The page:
“How are journalists using social media?” is a question I am often asked by clients. It’s an interesting question, although not a new one, so my team and I decided to ask 200 of our key journalist contacts across Italy to see if any trends are starting to develop. We looked at various aspects of social and the media, from sourcing a story through to distributing the finished article. Here are some of the most interesting findings:
On presence: We found that 83% were present on Facebook, 70% on LinkedIn, while 69% regularly used Twitter. Only 9% of those surveyed said that they had not subscribed to any of these.
On trustworthiness: Just 5% of journalists stated that they fully trusted the information found on social networks and 8% declared they don’t trust them at all. The majority of journalists surveyed (62%) deemed them “quite reliable”, although still preferring to verify their trustworthiness via another source.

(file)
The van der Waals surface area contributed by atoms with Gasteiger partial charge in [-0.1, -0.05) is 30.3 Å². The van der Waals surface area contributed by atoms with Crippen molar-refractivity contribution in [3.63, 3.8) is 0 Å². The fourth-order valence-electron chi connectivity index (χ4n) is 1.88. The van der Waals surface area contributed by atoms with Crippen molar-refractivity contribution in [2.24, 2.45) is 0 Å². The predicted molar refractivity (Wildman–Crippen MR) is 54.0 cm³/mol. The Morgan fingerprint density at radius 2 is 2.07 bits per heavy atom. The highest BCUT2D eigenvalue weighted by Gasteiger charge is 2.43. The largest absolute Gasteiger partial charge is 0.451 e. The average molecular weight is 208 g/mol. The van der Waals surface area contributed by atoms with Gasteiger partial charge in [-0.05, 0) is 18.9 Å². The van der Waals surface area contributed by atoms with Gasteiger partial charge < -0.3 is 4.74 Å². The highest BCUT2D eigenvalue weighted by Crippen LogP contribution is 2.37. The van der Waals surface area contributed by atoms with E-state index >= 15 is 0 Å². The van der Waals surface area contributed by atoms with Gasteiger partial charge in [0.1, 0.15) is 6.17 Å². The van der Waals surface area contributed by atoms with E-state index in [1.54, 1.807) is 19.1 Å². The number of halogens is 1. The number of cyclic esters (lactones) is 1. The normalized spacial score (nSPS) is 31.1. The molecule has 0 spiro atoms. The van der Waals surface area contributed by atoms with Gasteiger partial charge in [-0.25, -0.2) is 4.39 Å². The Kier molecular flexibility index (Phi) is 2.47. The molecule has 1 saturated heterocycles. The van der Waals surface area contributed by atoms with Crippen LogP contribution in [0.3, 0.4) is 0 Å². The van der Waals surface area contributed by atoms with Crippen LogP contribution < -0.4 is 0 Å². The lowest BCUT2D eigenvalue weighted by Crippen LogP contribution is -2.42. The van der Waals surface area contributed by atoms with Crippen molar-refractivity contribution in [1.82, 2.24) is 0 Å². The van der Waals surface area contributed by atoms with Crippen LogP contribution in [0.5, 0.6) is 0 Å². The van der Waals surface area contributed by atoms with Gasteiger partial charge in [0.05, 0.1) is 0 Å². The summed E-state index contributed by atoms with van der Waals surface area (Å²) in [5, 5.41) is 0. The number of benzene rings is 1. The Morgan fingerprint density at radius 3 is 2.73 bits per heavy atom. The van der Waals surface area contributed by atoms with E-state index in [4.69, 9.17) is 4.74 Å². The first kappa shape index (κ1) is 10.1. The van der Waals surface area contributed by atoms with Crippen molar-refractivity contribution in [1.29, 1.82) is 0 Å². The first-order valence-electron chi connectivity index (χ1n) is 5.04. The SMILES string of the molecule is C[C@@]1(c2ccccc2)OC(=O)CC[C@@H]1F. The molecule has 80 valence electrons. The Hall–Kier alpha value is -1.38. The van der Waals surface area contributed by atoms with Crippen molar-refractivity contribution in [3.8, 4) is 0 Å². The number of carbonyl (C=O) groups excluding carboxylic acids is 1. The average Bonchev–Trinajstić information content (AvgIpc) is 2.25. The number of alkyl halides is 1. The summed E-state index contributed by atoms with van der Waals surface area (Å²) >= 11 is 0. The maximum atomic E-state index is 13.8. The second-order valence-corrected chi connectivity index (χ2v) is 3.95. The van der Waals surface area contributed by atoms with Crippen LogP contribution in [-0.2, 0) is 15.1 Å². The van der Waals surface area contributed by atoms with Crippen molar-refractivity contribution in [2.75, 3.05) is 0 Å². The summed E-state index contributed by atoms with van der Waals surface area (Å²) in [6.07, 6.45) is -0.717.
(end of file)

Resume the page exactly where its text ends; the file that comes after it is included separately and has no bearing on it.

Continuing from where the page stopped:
On shaping the news agenda: 38% of journalists considered social media to be a primary source of information that is then corroborated with other sources. Twenty five per cent use posts to compare different views, and 11% draw on social networks to enrich their stories. Only 2% would use information found on social media as a single primary source. Over a quarter (26%) don’t consider them an influence on the editorial agenda at all.
On news distribution: More than half of respondents (51%) consider social channels to be a very important aspect of news distribution, but only if used in conjunction with traditional channels. A significant 29% describe social channels as essential, because they allow interaction with a new readership who want to be involved in the story rather than just a passive reader.
You can follow, and join in, our Twitter discussion using: #RicercaLEWISPR and #LEWISsurvey
Feel free to get in touch in the comments below too with your thoughts, observations and predictions on how these figures may change in 2012.